Our mission is to become a worldwide reference for education in the field for all professionals involved in the process to dissemintate knowledge & skills of Acute Cardiovascular Care
Our mission is to promote excellence in clinical diagnosis, research, technical development, and education in cardiovascular imaging in Europe.
Our mission: To promote excellence in research, practice, education and policy in cardiovascular health, primary and secondary prevention.
Our goal is to reduce the burden in cardiovascular disease in Europe through percutaneous cardiovascular interventions.
Our Mission is "to improve the quality of life of the population by reducing the impact of cardiac rhythm disturbances and reduce sudden cardiac death"
To improve quality of life and logevity, through better prevention, diagnosis and treatment of heart failure, including the establishment of networks for its management, education and research.
Working Groups goals is to stimulate and disseminate scientific knowledge in different fields of cardiology.
ESC Councils goal is to share knowledge among medical professionals practising in specific cardiology domains.
OUR MISSION: TO REDUCE THE BURDEN OF CARDIOVASCULAR DISEASE
Dr. Evangelos Giannitsis,
The purpose of this session was to demonstrate the clinical value of magnetic resonance imaging (MRI) in different clinical scenarios.Prof. Mavrogeni (Athens, GR) highlighted the usefulness of MRI in patients with rheumatic disease. Complexity of a broad range of different rheumatic diseases with involvement of myocardium, pericardium, large and small arteries including coronaries requires multimodality imaging in the hands of clinically experienced centers and investigators in order to cover the demand to depict inflammation, ischemia and infiltrative changes in a comprehensive scan procedure. Diagnostic findings may translate into a change in therapy. Next, Prof Sheridd (New York, US) discussed how MRI could be used to overcome limitations of echocardiography among patients with hypertrophic cardiomyopathy (HCM), i.e. differentiation of HCM from non-compaction cardiomyopathy (CMP), overlap of cardiomyopathy phenotype, amyloidosis, Anderson-Fabry disease and athlete’s heart. Another strength of MRI is the better reading and quantification of LV hypertrophy and detection of late gadolinium enhancement, which carries important prognostic information. Prof. Lombardi (Pisa, Italy) expanded on the detection of arrhythmogenic right ventricular dysplasia, which is an ideal disease for MRI as the right ventricle can be visualized far better, i.e. detection of fibrofatty degeneration, fibrosis, global heart function, regional wall motion abnormalities and biventricular size. However, he also discussed the difficulties establishing an MRI-based diagnosis. Finally, Prof. Schulz-Menger (Berlin, Germany) pointed out the advantages and techniques of contrast-enhanced MRI for detection of myocarditis and the need to discriminate myocardial infarction, cardiac involvement in systemic sarcoidosis, and dilated cardiomyopathy. She discussed updated recommendations for more restricted use of myocardial biopsies for myocarditis and the emerging role of MRI in establishing diagnosis and monitoring of these patients.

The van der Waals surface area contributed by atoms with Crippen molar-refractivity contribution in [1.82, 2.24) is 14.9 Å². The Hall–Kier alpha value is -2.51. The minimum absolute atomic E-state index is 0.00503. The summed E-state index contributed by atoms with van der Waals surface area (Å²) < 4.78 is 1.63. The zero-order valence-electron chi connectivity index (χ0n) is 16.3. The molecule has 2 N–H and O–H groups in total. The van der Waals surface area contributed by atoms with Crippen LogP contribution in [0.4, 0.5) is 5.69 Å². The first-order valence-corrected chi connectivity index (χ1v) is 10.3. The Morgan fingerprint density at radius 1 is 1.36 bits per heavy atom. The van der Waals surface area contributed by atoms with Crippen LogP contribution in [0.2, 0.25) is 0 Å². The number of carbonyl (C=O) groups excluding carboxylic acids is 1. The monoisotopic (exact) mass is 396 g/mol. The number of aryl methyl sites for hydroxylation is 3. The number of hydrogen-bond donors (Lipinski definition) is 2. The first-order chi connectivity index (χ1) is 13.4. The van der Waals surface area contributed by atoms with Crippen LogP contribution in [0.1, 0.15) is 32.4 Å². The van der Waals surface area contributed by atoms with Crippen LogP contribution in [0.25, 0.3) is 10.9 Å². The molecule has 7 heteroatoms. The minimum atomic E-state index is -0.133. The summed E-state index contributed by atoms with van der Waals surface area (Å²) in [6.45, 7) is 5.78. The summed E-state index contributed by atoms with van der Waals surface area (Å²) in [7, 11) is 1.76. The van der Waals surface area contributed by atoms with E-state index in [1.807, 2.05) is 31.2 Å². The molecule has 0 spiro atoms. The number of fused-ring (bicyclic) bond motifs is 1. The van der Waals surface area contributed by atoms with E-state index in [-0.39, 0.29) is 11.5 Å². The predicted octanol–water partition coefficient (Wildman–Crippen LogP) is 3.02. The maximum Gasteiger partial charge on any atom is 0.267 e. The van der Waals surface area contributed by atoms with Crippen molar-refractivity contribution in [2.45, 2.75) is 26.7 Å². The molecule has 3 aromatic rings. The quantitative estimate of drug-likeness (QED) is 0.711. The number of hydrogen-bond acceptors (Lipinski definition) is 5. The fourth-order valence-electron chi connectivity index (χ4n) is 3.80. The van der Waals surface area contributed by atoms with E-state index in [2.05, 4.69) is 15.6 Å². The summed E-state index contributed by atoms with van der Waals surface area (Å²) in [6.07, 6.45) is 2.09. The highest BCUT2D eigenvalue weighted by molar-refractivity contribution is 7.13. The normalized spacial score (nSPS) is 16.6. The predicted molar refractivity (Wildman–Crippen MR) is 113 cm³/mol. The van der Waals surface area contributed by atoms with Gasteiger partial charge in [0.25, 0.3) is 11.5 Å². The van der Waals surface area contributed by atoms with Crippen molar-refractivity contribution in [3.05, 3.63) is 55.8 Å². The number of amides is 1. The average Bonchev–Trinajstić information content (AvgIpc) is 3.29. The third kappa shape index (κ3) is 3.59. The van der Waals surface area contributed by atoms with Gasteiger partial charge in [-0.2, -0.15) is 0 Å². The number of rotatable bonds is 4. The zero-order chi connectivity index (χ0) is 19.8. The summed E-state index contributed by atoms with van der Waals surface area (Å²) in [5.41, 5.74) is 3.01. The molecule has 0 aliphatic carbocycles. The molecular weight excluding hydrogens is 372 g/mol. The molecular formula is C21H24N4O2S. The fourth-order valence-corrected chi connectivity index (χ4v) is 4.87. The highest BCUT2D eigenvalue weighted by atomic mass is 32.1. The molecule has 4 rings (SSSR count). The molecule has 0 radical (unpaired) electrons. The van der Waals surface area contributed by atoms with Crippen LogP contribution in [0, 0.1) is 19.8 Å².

Does magnetic resonance change clinical management in...